Sen. Ron Johnson (R-Wis.) baselessly claimed this week that unvaccinated individuals are “basically” being put in “internment camps” abroad, downplaying the risk of an unvaccinated population in the face of the new, seemingly highly transmissible, omicron coronavirus variant.
Johnson, who frequents talk radio shows in his home state of Wisconsin to fear-monger about COVID-19 vaccines, said it’s not “irrational” to forgo a coronavirus vaccine, basing his arguments on outdated, incomplete and often misleading data on death rates and vaccine side effects.
“We are demonizing [unvaccinated] people,” Johnson said in an interview with Janesville-based radio station WCLO Tuesday. “Around the world, they’re putting them basically into internment camps.”
Johnson went on to say that government officials and the media are suppressing and censoring the “truth” about the COVID-19 vaccines.
According to his staff, Johnson was referring to Australia — namely, the country’s strict travel quarantine rules — when comparing the treatment of the unvaccinated to the U.S. incarceration of Japanese Americans during World War II.
To be clear, Australia isn’t interning the unvaccinated. But the accusation does track with something conservative activist Charlie Kirk has also falsely claimed. In reality, Australia has quarantine facilities for travelers returning from high-risk countries, whether vaccinated or unvaccinated, and has had strict quarantine rules throughout the pandemic.
Johnson has a long history of spreading dangerous conspiracy theories and misinformation about COVID-19. He has pushed the use of unproven and potentially dangerous coronavirus treatments like ivermectin and hydroxychloroquine despite federal warnings against them, and has falsely stated that vaccinated people may spread the virus more than unvaccinated people.
More than 780,000 people in the U.S. have died of the coronavirus, and the threat of a new, more transmissible variant has medical officials pushing Americans to get vaccines. In a glimmer of good news, Dr. Anthony Fauci, the director of the National Institute of Allergy and Infectious Diseases, said this week it’s possible that omicron is less deadly than the delta variant.
“I have never downplayed the tragedy and severity that is COVID,” Johnson told WCLO. “My point has been that I am concerned about public health officials, the media and social media creating a state of fear so they can maintain a level of control over the population.”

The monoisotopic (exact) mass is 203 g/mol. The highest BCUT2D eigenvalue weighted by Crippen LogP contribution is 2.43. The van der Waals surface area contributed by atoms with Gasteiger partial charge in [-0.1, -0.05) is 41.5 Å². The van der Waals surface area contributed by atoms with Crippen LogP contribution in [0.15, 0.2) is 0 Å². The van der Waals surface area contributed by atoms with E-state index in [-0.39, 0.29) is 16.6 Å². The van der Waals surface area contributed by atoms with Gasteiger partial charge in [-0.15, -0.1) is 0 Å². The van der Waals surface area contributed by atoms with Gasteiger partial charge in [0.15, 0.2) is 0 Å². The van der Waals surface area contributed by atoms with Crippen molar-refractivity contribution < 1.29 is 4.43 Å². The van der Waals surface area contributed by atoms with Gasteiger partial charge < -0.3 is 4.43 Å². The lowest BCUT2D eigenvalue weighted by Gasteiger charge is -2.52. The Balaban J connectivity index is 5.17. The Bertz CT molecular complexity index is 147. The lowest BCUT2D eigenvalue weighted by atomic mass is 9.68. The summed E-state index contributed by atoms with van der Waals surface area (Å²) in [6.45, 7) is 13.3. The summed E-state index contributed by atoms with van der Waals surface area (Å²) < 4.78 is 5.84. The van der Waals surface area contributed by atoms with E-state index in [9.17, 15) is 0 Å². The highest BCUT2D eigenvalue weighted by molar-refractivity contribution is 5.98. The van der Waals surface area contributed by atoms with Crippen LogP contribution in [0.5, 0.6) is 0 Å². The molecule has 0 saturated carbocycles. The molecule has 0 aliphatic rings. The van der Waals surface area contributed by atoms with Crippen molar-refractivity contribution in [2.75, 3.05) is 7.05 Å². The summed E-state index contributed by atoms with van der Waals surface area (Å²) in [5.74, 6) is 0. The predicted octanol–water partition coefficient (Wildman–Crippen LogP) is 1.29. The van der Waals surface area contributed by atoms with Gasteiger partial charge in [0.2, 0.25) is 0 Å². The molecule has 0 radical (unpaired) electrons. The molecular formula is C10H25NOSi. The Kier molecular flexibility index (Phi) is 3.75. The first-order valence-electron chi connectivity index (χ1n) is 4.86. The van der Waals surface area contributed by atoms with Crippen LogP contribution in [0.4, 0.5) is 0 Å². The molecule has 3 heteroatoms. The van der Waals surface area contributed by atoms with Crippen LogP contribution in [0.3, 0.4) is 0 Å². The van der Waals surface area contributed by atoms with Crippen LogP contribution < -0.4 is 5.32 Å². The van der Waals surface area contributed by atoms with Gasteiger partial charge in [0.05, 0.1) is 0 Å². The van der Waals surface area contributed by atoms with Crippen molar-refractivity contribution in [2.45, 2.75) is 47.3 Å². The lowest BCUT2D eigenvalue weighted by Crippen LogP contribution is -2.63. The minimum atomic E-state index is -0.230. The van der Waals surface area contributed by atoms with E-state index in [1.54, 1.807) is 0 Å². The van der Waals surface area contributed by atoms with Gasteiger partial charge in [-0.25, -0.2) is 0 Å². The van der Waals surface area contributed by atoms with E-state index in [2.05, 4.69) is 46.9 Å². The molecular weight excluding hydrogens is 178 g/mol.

Johnson has, however, downplayed the severity of COVD-19 and spread misinformation about the effectiveness of coronavirus vaccines. He has repeated a Donald Trump line that the “cure has been worse than the disease,” disputing the effectiveness of mask-wearing and social distancing.
During the interview, the senator wrongly claimed the delta variant was less severe than past coronavirus variants, which is not supported by the numbers.
The United States saw more COVID-19 deaths in 2021 than in 2020, in large part because of the highly transmissible delta variant that ravaged states with low vaccination rates. The delta variant was less severe for those who were vaccinated, however.
The kind of misinformation Johnson is spreading is actually killing people. An NPR analysis of deaths per 100,000 people in roughly 3,000 U.S. counties found that, as of May this year, counties that voted for Trump in 2020 by more than 60% had roughly three times the death rate of counties that voted for President Joe Biden.
Republican politicians across the U.S. have made it part of their platforms to resist the Biden administration’s efforts to increase vaccination levels. This week, Republicans are pushing a vote in the Senate to undo the administration’s regulation for large private companies to require weekly COVID-19 tests or vaccinations. One Democrat, the conservative Sen. Joe Manchin (D-W.Va.) is expected to join Republicans in that vote.
Conservatives are also fighting federal vaccine mandates in the courts.
Johnson’s comments have caught the attention of Wisconsin Democrats who see his seat as a possible gain in the 2022 midterm elections. The senator has recently hinted he will be running for reelection but has yet to make any announcements.
The Wisconsin Democratic Party declined a request for comment.